Two other things came to my attention in the midst of this orgy of fingerpointing. Firstly this horrifying Mumsnet survey about rape and sexual assault (which needs a trigger warning) and secondly this amazing piece about Schrodingers' Rapist which seeks to explain just how prevalent the fear of rape and the spectre of blame for such a thing is for so many women. It makes chilling reading. I mean, you've read this blog, you know how scared I am of everything? That post still shook me up when I realised some of the things that we women are just expected to give up or go out of our way to do or if we get raped it'll all be our fault. And if it can shock someone like me who is hypervigilant, hasn't worn a skirt above the knee for seven years, refuses to match her underwear and checks the locks five times everytime she goes near the door all because of being both raped and being blamed for it, then it's rocket fuel for someone who has never had to consider it. And yet it wasn't wholeheartedly followed by a lot of people saying ' wow. That's shitty. What can we all do to change this and make everyone feel safer?'
No, it was followed by a whole load of people who have obviously mistaken the rape apology bingo card for the EuroMillions on a ten week rollover and can't wait to get every square in record time by spewing bullshit and looking butt-hurt that not all single women react to them to the street like a Babycham fuelled housewife at a Tom Jones concert. But then why would they take an (albeit) brilliant blogpost so seriously when the big boys in the police and judiciary don't have to play by the same rules? Because if you want to see victim blaming taken up a notch, this is where the gloves come off and you have to glue your eyes into the sockets to prevent an injury from rolling them.
The police suggested to me with utter seriousness that the roughly 100 injuries (that took almost 2 hours to photograph in detail) on my body could have been caused by either my friend and I giving each other hickeys in the pub for fun, arm wrestling, tripping over my flip flop and long skirt more than once in the evening and landing on the backs of my hands and the tops of my feet each time or (and this is my favourite) crouching down to pee in the park and catching myself on a twig or a combination of all the above. Not being drugged, forcibly held down and raped by at least one person. No, for one night only I became an arm wrestling, body contortionist with a hitherto unknown before or since penchant for pissing in parks with 8 foot high railings and didn't remember one nanosecond of it. I was too busy crying inside to hear how they explained away my bag ending up in the street in a mile away minus only a spare pair of knickers, a library book on Ted Bundy and my debit card while my mobile phone was sold by a bloke to a man in a shebeen in Tottenham Court Road and used to call India for next few hours. No doubt, they thought I was trying to renact a entire gap year without leaving W1.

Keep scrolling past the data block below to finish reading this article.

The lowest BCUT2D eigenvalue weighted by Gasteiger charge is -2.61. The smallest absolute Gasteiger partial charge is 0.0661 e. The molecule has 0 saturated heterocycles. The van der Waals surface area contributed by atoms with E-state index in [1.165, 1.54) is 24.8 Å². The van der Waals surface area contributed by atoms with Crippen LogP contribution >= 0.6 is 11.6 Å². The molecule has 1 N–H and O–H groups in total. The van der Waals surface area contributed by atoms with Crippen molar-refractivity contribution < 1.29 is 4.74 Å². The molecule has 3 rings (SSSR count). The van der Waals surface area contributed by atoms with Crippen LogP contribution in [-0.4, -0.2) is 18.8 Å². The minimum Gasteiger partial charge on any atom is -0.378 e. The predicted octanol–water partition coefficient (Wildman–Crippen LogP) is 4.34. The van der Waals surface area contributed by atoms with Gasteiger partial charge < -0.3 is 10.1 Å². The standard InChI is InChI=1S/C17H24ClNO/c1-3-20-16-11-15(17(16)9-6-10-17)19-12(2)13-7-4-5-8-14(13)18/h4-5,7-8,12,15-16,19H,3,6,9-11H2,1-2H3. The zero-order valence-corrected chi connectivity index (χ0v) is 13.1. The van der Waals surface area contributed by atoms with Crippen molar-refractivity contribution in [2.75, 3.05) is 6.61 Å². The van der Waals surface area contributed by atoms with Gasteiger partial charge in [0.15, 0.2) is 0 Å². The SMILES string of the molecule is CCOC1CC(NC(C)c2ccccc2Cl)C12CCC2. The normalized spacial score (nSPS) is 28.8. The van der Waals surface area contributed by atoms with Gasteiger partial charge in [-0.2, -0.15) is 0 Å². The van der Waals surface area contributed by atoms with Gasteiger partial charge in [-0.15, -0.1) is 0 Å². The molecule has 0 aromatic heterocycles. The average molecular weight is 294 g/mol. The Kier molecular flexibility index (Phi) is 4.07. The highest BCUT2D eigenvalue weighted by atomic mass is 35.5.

Unsurprisingly this culture of sticking their fingers in their ears and going la-la-la got in the way of them investigating my rape (or the other four ultimately believed to be connected to the same bar) and no one was ever identified, let alone questioned. Weirdly despite trotting out every excuse and myth possible they did actually seem to believe a rape had taken place and said so when I claimed compensation several years later (even if it was grudgingly and with a sting in the tail). Recent missives from the frontline of the Sapphire units don't sadly seem to show any great enlightenment amongst the Met and the sound of clutching at straws still whistles on the wind as women seek justice.
This is why the Dominique Strauss Kahn case is important. It allowed rape myths to be seen as gospel and weak excuses to be commonplace like gossip. It also showed the uphill battle to raise rape conviction rates while such attitudes are so rife. The Stern Review touched on this handicap but sorely underestimated its insidious impact on the police and jury members alike which unless tackled counteracts every other proposal to raise rape conviction rates. The DSK case shows the media is a reluctant ally, so looks like we've got to speak up for ourselves. Challenge a preconception where you can. Poke holes in people's ignorant arguments. Educate without preaching*. But speak up all the same!
*Doing this in internet comments is optional for your mental health.